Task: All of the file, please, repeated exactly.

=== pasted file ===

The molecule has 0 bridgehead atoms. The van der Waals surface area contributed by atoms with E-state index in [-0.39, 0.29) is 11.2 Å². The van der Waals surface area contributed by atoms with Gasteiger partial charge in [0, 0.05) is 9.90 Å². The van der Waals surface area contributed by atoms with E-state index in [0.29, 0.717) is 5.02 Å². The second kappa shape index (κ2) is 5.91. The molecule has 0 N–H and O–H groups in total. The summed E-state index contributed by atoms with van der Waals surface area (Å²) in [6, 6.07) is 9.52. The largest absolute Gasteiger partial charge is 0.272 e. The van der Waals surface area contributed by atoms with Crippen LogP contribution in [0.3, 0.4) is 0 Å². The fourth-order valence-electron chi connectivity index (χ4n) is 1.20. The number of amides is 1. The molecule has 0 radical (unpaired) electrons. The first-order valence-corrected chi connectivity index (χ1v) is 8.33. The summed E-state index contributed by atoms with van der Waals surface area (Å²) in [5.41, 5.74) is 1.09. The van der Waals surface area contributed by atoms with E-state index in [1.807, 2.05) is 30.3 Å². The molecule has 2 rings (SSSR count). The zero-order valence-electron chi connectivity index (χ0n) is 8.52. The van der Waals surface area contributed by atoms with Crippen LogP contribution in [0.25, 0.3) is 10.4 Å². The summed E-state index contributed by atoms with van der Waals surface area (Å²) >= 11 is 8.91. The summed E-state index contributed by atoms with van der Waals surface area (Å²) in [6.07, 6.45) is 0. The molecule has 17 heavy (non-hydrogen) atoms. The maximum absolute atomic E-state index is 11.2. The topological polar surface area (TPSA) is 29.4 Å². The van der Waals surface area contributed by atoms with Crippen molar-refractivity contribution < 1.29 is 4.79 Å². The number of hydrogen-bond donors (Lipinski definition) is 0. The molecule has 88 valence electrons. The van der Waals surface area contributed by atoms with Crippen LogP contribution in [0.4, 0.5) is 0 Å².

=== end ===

The molecule has 0 bridgehead atoms. The van der Waals surface area contributed by atoms with E-state index in [-0.39, 0.29) is 11.2 Å². The van der Waals surface area contributed by atoms with Gasteiger partial charge in [0, 0.05) is 9.90 Å². The van der Waals surface area contributed by atoms with E-state index in [0.29, 0.717) is 5.02 Å². The second kappa shape index (κ2) is 5.91. The molecule has 0 N–H and O–H groups in total. The summed E-state index contributed by atoms with van der Waals surface area (Å²) in [6, 6.07) is 9.52. The largest absolute Gasteiger partial charge is 0.272 e. The van der Waals surface area contributed by atoms with Crippen LogP contribution in [0.3, 0.4) is 0 Å². The fourth-order valence-electron chi connectivity index (χ4n) is 1.20. The number of amides is 1. The molecule has 0 radical (unpaired) electrons. The first-order valence-corrected chi connectivity index (χ1v) is 8.33. The summed E-state index contributed by atoms with van der Waals surface area (Å²) in [5.41, 5.74) is 1.09. The van der Waals surface area contributed by atoms with E-state index in [1.807, 2.05) is 30.3 Å². The molecule has 2 rings (SSSR count). The zero-order valence-electron chi connectivity index (χ0n) is 8.52. The van der Waals surface area contributed by atoms with Crippen LogP contribution in [0.25, 0.3) is 10.4 Å². The summed E-state index contributed by atoms with van der Waals surface area (Å²) >= 11 is 8.91. The summed E-state index contributed by atoms with van der Waals surface area (Å²) in [6.07, 6.45) is 0. The molecule has 17 heavy (non-hydrogen) atoms. The maximum absolute atomic E-state index is 11.2. The topological polar surface area (TPSA) is 29.4 Å². The van der Waals surface area contributed by atoms with Crippen molar-refractivity contribution < 1.29 is 4.79 Å². The number of hydrogen-bond donors (Lipinski definition) is 0. The molecule has 88 valence electrons. The van der Waals surface area contributed by atoms with Crippen LogP contribution in [0.4, 0.5) is 0 Å².